The bulky, but clear, menus extend to various configuration parameters. These are simplistic, and this is fine for the obvious stuff, but some of the options, which are given only fleeting attention in the manual, are a little more obscure. For example, video stabilization sounds like the kind of feature which would be useful 24/7, but is hidden in the second page of options for the playback of rank rental tapes etc - no one will ever use it tucked away down there. Once the automatic satellite record option is set, there are a number of knock-on effects which require thorough reading to uncover. Likewise, although the option to change the deck's input and output formats from the menus is neat, the fact that one setting can change or lock the others is another wrinkle which sends you back to the book.
To JVC's credit, all the information is in there, but some effort in making
the menus and configuration intuitive would have paid dividends. Merely
making the text massive is not quite enough. Once configured, the machine is
actually very pleasant to use, and though clunky, the onscreen info makes
sure you know what's going on and behaves just as I'd hope.
The video performance is very much as you would expect. VHS can only be pushed so far, and now that we live with DVD, its obvious flaws become more irksome. S-VHS SP performance is on a par with my older, much more expensive, decks. Of more interest is how well it maintains adequate performance when relegated to timeshifting rather than prime movie reproduction. LP is typical and benefits greatly from the extra detail it can store on real S-VHS tape. S-VHS ET does not work at lower speeds but is within a whisker of S-VHS at SP. Standard VHS playback is good, and LP is still what tends to get used in my house for bulk storage of Friday nights' schedule congestion. I wouldn't pretend it's pretty, but it holds up as well as any.
EP is a dog of another shade. Americans have had this option for many years, but here we have managed without. SP VHS tape moves at only 23.4mm/s - that's half the speed of audio cassette! LP mode halves that throughput, with predictable results, and EP is only 1/3 of normal speed. It could be of use during a holiday, but the murky output reminds me of the terminal phases of a VTR's life at normal speeds. Again, to be fair, it's quite typical of the breed. If you really need 12 hours of woolly pictures on one 4 hour tape, it may be OK for you. As another feature to choose from - I would choose to leave it alone.
NTSC playback is a stock feature these days (even on these PAL machines),
but is worth comment here as the rendition of some underwatched tapes was
exemplary. My expectations were low, but I was very impressed with the
stable color and clean presentation of both domestic and pre-recorded tapes.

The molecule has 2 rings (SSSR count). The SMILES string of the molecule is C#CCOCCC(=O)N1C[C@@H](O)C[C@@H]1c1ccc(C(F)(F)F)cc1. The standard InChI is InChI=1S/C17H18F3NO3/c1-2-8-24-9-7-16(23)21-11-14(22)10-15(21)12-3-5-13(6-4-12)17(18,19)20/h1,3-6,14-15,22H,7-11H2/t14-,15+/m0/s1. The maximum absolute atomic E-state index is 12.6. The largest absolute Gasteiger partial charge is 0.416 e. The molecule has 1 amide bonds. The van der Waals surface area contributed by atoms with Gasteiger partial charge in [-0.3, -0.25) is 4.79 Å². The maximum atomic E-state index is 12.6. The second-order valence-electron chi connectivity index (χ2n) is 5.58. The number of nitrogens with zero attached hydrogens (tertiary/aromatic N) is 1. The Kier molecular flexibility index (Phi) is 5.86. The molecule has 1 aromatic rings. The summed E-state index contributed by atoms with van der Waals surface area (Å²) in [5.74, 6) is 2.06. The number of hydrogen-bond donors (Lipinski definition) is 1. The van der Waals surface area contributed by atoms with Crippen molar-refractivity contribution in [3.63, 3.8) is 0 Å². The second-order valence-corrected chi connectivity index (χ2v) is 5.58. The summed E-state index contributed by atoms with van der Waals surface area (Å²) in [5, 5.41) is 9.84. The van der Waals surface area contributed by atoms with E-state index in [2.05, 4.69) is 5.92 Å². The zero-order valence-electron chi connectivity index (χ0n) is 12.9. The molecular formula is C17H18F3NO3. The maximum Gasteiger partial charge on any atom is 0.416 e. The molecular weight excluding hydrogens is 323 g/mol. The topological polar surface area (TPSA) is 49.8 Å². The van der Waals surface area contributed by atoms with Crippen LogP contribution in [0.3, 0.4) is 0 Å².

The so called 'Hi Fi' stereo associated with VHS for so long now is so
clever and so ubiquitous, that to snipe so late in the day is pointless. The
sound through this deck is a little dead, but rather than point a finger at
a serious loss of response, I would accuse the AGC (Automatic Gain Control).
These always err on the side of caution and whilst in A-B comparison, it
stifles the deck's initial presentation given a 1-2 dB boost, the audio
performance is restored to pleasing. VHS stereo is not a medium for subtlety
but an excellent daily recording workhouse, and so it is here.
The JVC doesn't seem short of ins and outs, but given the amount of hardware people have piled in their living rooms these days, this machine falls just a little short. There are 2 SCART sockets; the first fully bi-directional and the second which can be configured for set top boxes or other sources. The most likely method of attachment assumes that the chain which this forms with your STB will use both the SCARTs. This is fine for basic viewing, but all that is left on the back for feeding to your surround amp is a pair of audio outputs. The front inputs are welcome and work well, but I would have preferred to see them and a matching set of outputs on the back panel for AV center connection.
I guess it's expecting a lot from a budget model to cater for home cinema,
but with more and more people reluctant to lay out serious cash on analog
recording, these would have been a cause for celebration. I may have to use
the monitor outputs from my TV to manage this shortage.
Ten years ago, you would have had to spend 3 or 4 times as much to get the
kind of performance this deck deals out for less than £200 (about $300 US).
The raft of set-up and timer automation would have been unthought of all
that time ago. Since then, JVC has ploughed a lonely furrow in bringing
S-VHS to the masses and deserve a lot of credit for persisting. Whilst
digital recorders are in their infancy, there is still a place for a solid
piece of home kit like this, and I'd recommend it ahead of spending serious
cash of any on the latest 'bit stores' until they can match the low cost and
versatility of tape. So, save your money by buying one of these now, and
have the last laugh when you can afford the next generation of DVD recorder
and enough discs to copy your tape library. Could be a long wait!
- Rob Spray -